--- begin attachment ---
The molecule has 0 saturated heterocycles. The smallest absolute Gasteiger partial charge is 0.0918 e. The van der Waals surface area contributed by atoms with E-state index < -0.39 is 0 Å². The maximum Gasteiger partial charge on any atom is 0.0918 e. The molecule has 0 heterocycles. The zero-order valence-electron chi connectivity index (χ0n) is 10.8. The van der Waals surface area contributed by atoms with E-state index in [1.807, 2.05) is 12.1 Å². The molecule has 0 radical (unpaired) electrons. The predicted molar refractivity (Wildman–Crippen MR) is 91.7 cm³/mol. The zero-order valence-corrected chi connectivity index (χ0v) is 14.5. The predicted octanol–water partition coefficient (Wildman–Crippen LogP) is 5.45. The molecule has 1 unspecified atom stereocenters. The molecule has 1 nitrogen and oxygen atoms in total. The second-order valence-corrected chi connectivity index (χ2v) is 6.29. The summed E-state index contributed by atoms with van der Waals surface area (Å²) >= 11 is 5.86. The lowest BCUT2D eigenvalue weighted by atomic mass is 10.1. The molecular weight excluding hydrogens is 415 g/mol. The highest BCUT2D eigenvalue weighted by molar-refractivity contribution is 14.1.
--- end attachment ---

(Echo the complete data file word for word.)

The molecule has 0 saturated heterocycles. The smallest absolute Gasteiger partial charge is 0.0918 e. The van der Waals surface area contributed by atoms with E-state index < -0.39 is 0 Å². The maximum Gasteiger partial charge on any atom is 0.0918 e. The molecule has 0 heterocycles. The zero-order valence-electron chi connectivity index (χ0n) is 10.8. The van der Waals surface area contributed by atoms with E-state index in [1.807, 2.05) is 12.1 Å². The molecule has 0 radical (unpaired) electrons. The predicted molar refractivity (Wildman–Crippen MR) is 91.7 cm³/mol. The zero-order valence-corrected chi connectivity index (χ0v) is 14.5. The predicted octanol–water partition coefficient (Wildman–Crippen LogP) is 5.45. The molecule has 1 unspecified atom stereocenters. The molecule has 1 nitrogen and oxygen atoms in total. The second-order valence-corrected chi connectivity index (χ2v) is 6.29. The summed E-state index contributed by atoms with van der Waals surface area (Å²) >= 11 is 5.86. The lowest BCUT2D eigenvalue weighted by atomic mass is 10.1. The molecular weight excluding hydrogens is 415 g/mol. The highest BCUT2D eigenvalue weighted by molar-refractivity contribution is 14.1.